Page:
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Hemodynamic, metabolic, and organ function effects of pure oxygen ventilation during established fecal peritonitis-induced septic shock

Hauser, Balázs MD; Barth, Eberhard MD; Bassi, Gabriele MD; Simon, Florian MD; Gröger, Michael PhD; Öter, Sükrü MD, PhD; Speit, Günter PhD; Ploner, Franz MD; Möller, Peter MD, PhD; Wachter, Ulrich MSc; Vogt, Josef A. PhD; Matejovic, Martin MD, PhD; Calzia, Enrico MD, PhD; Georgieff, Michael MD, PhD; Radermacher, Peter MD, PhD; Maybauer, Dirk M. MD, PhD

doi: 10.1097/CCM.0b013e3181aee8ad
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Objective: To test the hypothesis whether pure oxygen ventilation is equally safe and beneficial in fully developed fecal peritonitis-induced septic shock as hyperoxia initiated at the induction of sepsis.

Design: Prospective, randomized, controlled, experimental study with repeated measures.

Setting: Animal research laboratory at a university medical school.

Subjects: Twenty anesthetized, mechanically ventilated, and instrumented pigs.

Interventions: Twelve hours after induction of fecal peritonitis by inoculation of autologous feces, swine, which were resuscitated with hydroxyethyl starch and norepinephrine to maintain mean arterial pressure at baseline values, were ventilated randomly with an Fio2 required to keep Sao2 >90% (controls: n = 10) or Fio2 1.0 (hyperoxia, n = 10) during the next 12 hrs.

Measurements and Main Results: Despite similar hemodynamic support (hydroxyethyl starch and norepinephrine doses), systemic and regional macrocirculatory and oxygen transport parameters, hyperoxia attenuated pulmonary hypertension, improved gut microcirculation (ileal mucosal laser Doppler flowmetry) and portal venous acidosis, prevented the deterioration in creatinine clearance (controls 61 (44;112), hyperoxia: 96 (88;110) mL·min−1, p = .074), and attenuated the increase in blood tumor necrosis factor-α concentrations (p = .045 and p = .112 vs. controls at 18 hrs and 24 hrs, respectively). Lung and liver histology (hematoxyline eosine staining) were comparable in the two groups, but hyperoxia reduced apoptosis (Tunel test) in the liver (4 (3;8) vs. 2 (1;5) apoptotic cells/field, p = .069) and the lung (36 (31;46) vs. 15 (13;17) apoptotic cells/field, p < .001). Parameters of lung function, tissue antioxidant activity, blood oxidative and nitrosative stress (nitrate + nitrite, 8-isoprostane levels; deoxyribonucleic acid (DNA) damage measured using the comet assay) were not further affected during hyperoxia.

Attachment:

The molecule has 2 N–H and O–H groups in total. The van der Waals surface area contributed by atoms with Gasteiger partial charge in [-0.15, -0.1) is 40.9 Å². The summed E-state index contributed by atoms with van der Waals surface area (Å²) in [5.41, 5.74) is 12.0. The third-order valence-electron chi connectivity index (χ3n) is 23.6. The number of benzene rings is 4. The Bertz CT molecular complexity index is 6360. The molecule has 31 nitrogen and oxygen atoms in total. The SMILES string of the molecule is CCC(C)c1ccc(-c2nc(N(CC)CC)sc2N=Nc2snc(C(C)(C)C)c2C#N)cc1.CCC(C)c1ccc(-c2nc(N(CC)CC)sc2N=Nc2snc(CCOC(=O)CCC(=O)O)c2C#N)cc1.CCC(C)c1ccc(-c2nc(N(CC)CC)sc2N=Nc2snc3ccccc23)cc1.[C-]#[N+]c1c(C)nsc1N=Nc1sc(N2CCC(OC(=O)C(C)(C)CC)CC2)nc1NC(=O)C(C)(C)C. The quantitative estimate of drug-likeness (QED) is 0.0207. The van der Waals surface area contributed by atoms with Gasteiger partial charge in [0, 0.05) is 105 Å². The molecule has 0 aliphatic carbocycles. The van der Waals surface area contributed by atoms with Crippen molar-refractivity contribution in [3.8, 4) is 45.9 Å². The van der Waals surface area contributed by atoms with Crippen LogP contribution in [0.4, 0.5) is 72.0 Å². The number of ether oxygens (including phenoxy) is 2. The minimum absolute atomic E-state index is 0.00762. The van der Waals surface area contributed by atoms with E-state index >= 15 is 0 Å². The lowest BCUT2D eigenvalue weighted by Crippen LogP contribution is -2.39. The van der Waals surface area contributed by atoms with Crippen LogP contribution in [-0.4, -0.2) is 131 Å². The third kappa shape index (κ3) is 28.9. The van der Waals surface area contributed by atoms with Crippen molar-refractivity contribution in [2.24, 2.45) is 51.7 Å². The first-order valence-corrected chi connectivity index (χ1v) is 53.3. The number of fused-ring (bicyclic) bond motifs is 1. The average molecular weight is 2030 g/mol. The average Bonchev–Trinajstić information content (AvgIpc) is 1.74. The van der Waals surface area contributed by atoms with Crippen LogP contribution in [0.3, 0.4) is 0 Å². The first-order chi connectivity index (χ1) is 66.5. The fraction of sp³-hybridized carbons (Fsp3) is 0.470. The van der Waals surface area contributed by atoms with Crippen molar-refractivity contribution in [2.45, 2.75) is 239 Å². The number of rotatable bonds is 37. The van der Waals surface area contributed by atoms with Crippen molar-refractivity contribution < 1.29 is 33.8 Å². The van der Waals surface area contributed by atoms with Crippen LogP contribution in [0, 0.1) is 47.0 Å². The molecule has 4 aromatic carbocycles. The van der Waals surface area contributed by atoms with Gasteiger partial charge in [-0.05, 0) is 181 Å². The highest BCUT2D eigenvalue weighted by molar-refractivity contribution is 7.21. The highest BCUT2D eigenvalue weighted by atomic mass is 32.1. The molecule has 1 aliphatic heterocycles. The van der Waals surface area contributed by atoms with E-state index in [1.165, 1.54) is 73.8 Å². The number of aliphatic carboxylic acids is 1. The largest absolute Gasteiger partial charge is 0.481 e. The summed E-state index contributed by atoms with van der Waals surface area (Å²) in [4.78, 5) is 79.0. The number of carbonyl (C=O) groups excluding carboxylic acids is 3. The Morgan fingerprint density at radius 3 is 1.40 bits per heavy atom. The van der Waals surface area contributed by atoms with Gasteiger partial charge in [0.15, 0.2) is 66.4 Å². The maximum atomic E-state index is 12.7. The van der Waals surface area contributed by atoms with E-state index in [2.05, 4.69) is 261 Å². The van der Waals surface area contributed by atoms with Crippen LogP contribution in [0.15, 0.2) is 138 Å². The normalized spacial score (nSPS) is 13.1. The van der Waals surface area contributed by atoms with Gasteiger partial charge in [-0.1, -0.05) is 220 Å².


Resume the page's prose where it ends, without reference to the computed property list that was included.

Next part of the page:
Conclusions: When compared with the previous report on hyperoxia initiated simultaneously with induction of sepsis, i.e., using a pretreatment approach, pure oxygen ventilation started when porcine fecal peritonitis-induced septic shock was fully developed proved to be equally safe with respect to lung function and oxidative stress, but exerted only moderate beneficial effects.

From the Sektion Anästhesiologische Pathophysiologie und Verfahrensentwicklung, Klinik für Anästhesiologie (BH, EB, GB, MG, SO, FP, UW, JAV, MM, EC, MG, PR, DMM), Abteilung Thorax- und Gefäßchirurgie (FS), Abteilung Humangenetik (GS), Abteilung Pathologie (PM), Universitätsklinikum, Ulm, Germany; Semmelweis Egyetem (BH), Aneszteziológiai és Intenzív Terápiás Klinika, Budapest, Hungary; Instituto di Anestesiologia e Rianimazione dell’Università degli Studi di Milano (GB), Azienda Ospedaliera, Polo Universitario San Paolo, Milan, Italy; Fizyoloji Anabilim Dali (SO), Gülhane Askeri Tip Akademisi, Ankara, Turkey; Abteilung für Anästhesiologie und Schmerztherapie (FP), Landeskrankenhaus Sterzing, Sterzing, Italy; 1. Interni klinika, Karlova univerzita Praha (MM), Lekarska fakulta a Fakultni nemocnice, Plzeň, Czech Republic.

Supported, in part, by the Eli Lilly European Society of the European Critical Care Research Net of Intensive Care Medicine Sepsis Elite Award 2006 (DMM), the Alexander-von-Humboldt-Stiftung and MSM0021620819 “Replacemant of and Support to Some Vital Organs” (MM), and the Turkish Air Force (SO).

The authors have not disclosed any potential conflicts of interest.

Drs. Hauser, Barth, and Bassi contributed equally to this study.

For information regarding this article, E-mail: peter.radermacher@uni-ulm.de

© 2009 by the Society of Critical Care Medicine and Lippincott Williams & Wilkins